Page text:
Who are homeless people in Seattle?
Are they the criminals breaking into your cars? Are they the drug addicts doing anything for a fix? Are they people who want to remain homeless and live off public services indefinitely? Are they the mentally ill past the point of help? Or are they the criminals who will rape and kill you?
If you watch the news, there’s a good chance that’s your impression. If you never interact and only get secondhand opinions, what else could you be expected to think? You might want to be compassionate to people’s troubles, but find yourself angry and fearful of the allegedly dangerous homeless people. I say this based on conversations I’ve had with Seattleites at trade shows and conferences; people want to make a change but are scared of being involved.
So — is there any truth to the idea of “Seattle’s dangerous and degenerate homeless population?” Well, to some extent, yes. A portion of the homeless population does fit into each of those categories. However, the same is true of housed people. So, is it an accurate representation of the homeless population as a whole? Absolutely not. Just like we can’t fit all housed people into a collective description (beyond being housed), we similarly cannot conflate homelessness with criminal, drug addict, freeloader, insanity or dangerous.
Just like we can’t fit all housed people into a collective description (beyond being housed), we similarly cannot conflate homelessness with criminal, drug addict, freeloader, insanity or dangerous.
What I want to convey is that a large portion of the homeless population fits into a different identity. This identity shows that men and women become homeless after they lose a job and can’t afford rent. It shows that they become homeless after financial hardship. It reveals personal tragedies and broken homes that leave people with nowhere to go. The common thread with so many of these people is that they want to get back on their feet quickly. They want to assimilate back into society and feel productive again. They want to be given a chance to demonstrate their value.
How can they do so if being homeless comes with the public label of “criminal” or “untrustworthy” or “probably-just-going-to-use-this-money-for-drugs?” What does it take for a person to become whole again after experiencing homelessness? The old “pick yourself up by your bootstraps” mentality and brazen command of “get a job, ya bum” don’t exactly work in this environment. If you were fearful of interacting with a homeless man or woman, would you hire them for the job you wish they’d get?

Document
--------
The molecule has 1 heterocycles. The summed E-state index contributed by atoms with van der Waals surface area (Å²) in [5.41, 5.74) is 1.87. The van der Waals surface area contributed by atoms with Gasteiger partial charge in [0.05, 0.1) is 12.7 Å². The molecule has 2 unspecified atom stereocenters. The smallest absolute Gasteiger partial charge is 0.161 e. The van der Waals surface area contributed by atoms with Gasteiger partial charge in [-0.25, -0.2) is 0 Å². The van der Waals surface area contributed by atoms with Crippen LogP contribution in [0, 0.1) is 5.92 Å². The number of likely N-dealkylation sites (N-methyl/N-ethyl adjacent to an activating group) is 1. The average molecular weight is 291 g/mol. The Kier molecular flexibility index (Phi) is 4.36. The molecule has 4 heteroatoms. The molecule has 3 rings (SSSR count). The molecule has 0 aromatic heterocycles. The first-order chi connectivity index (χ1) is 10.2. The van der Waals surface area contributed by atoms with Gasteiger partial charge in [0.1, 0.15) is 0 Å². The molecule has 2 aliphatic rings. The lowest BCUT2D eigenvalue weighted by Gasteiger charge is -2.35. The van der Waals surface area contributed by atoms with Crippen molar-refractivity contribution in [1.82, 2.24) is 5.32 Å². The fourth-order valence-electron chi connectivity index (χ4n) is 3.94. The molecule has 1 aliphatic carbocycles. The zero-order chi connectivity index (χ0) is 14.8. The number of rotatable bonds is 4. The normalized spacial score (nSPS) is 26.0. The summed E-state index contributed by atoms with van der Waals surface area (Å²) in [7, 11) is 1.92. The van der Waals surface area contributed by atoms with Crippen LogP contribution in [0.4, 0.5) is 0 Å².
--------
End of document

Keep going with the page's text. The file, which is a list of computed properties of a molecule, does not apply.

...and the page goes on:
What would it take for you to trust a homeless man or woman? Is it based on appearance? Their housing situation? Their financial stability? Or how about their mentality and drive to succeed?
Millionair Club Charity recognizes just how difficult the socioeconomic landscape is for men and women trying to escape homelessness, in spite of all the public resources available. We know it’s a complex solution and we know that men and women need empowerment in a scenario where they are most often shot down. What we do to address their needs is provide job opportunities with very low barriers to employment. We provide training, showers, laundry, meals, transportation, lockers, vision care and career services to make sure those men and women are fully prepared. And we are sensitive to our employers’ needs, so we meet with each worker to assess their situation, establish their goals and pair them with appropriate jobs.
We provide valuable work experience, verifiable income and housing assistance that help people on their paths to stability. And for those men and women who may be struggling with substance abuse or mental illness, we have a robust referral network so that we can help them best address their needs before participating in our work program. In short, we help rebuild lives through jobs and job-readiness services.
So, what I want for you to take away from this is the following: Homelessness is a crisis in Seattle, but we can do something about it. In order to make substantial, lasting change, we have to recognize the homeless population as diverse, complex, and not defined by a few negative labels. It’s easy to get caught up in the media and politics of the situation, but this problem is going to continue until we take transformative action.
While we can’t solve all problems at Millionair Club Charity, we can earnestly provide job opportunities to the thousands of men and women who are willing and able to work, and we can get them on the path to stability. You can personally make a difference by hiring our workers, recommending our services to businesses in need, and donating to our cause to keep the job opportunities flowing. We’re not in the business of just giving handouts and enabling the situation. No, we want to make real, positive change for the future of Seattle. Won’t you join us?
Work first: Millionair Club Charity’s diverse services help people find employment
Read the full June 26 - July 2 issue.
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